By Amanda Kimble-Evans
Ruesch Century Farm (www.organic-cranberries.com) has more than one claim to fame. They're a 131-year old family farm that has seen four generations working the land, they were the first certified organic cranberry farm in Wisconsin, and they hand-rake their cranberry beds with a modernized version of an historical tool. We caught up with Brian Ruesch to hear more about how and why they do what they do.
What made you decide to grow cranberries organically?
As a young man, my father harvested cranberries for the big growers in Wood County, Wisconsin—the largest cranberry producing county in the world. He paid for this farm through his hard work on those cranberry farms.
In the early 1990s, for retirement, he put in a quarter-acre cranberry bed and never got into using the chemicals since it was just a hobby. When the bushes started producing, he found out he could get certified and sell them organically. The farm became the first certified organic cranberry farm in Wisconsin and possibly the first in the nation (although we’re not sure). So, we’re kind of organic by accident.
My wife and I purchased the farm from my parents in 2005. We’re now up to one acre and growing. We’re hoping to expand our cranberry beds 4-fold in the near future.
Tell me a little bit about how you harvest. It’s pretty unique, right?
Being very small, we made a decision to hand harvest in a dry-method because of the storage capabilities. If you’re gentle with the cranberries, they can last for several months.
We have Amish-made cranberry rakes and everything is done without water as an aide to the harvest. The result is very little shrinkage on our berries over the months and less damaged fruit. And we allow volunteers to help us rake. They can be part of something that would have happened 125 years ago.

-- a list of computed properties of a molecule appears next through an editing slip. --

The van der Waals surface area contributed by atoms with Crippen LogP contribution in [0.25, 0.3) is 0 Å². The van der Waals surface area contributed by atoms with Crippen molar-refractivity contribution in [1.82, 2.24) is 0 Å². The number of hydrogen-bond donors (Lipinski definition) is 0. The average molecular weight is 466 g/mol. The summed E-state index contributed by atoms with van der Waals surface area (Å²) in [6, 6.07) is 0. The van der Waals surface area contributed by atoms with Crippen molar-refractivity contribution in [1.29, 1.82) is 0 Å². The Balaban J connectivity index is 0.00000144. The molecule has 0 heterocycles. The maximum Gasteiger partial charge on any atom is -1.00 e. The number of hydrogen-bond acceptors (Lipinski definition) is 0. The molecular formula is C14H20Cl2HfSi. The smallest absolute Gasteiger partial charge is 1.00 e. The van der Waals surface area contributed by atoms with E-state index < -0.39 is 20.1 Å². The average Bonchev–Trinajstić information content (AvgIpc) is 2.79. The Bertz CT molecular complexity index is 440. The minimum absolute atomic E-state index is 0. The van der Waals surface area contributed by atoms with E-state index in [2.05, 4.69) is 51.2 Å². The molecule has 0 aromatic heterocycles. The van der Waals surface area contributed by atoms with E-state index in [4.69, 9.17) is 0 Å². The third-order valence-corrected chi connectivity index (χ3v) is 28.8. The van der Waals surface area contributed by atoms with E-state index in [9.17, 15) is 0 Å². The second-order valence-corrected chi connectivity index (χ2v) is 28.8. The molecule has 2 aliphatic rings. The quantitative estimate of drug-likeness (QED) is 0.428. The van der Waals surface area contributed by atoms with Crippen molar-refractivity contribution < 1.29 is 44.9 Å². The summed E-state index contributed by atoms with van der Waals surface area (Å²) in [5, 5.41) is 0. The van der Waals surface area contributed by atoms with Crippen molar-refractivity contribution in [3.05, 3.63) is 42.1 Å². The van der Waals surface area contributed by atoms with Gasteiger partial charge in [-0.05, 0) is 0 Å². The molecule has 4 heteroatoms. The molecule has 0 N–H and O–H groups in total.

And pests? I’ve heard growing cranberries organically is incredible difficult due to insect-pressure.
There is a period of time in late May when we flood the beds and that decreases the amount of black-headed fireworms. Around July when the berries start forming we do use some organically-approved products that help reduce the amount of fruit worm that would normally appear at that time. And that is about all we can do.
The yield on organic cranberries is much lower than conventionally-grown. A conventional cranberry grower, if they’re good at it, might average 30,000 pounds per acre. In organic production it is not unusual to have 3,000 to 5,000 pound per acre.
So for me it is vital to get as many good berries as I can, which it why we hand rake. We do have a mechanical picker for dry harvesting. But, what I see is a substantial amount of bruised berries when you do it that way. Once they’re packaged and on the store shelves, they deteriorate much faster.
Do you grow or raise anything else?
We have a maple ridge and do maple syrup every year. And my brother puts in about a half-acre of buckwheat that we grind on-farm and sell as flour. Our relatives come up to our small hunting camp every year and we treat them to a sourdough buckwheat pancake breakfast.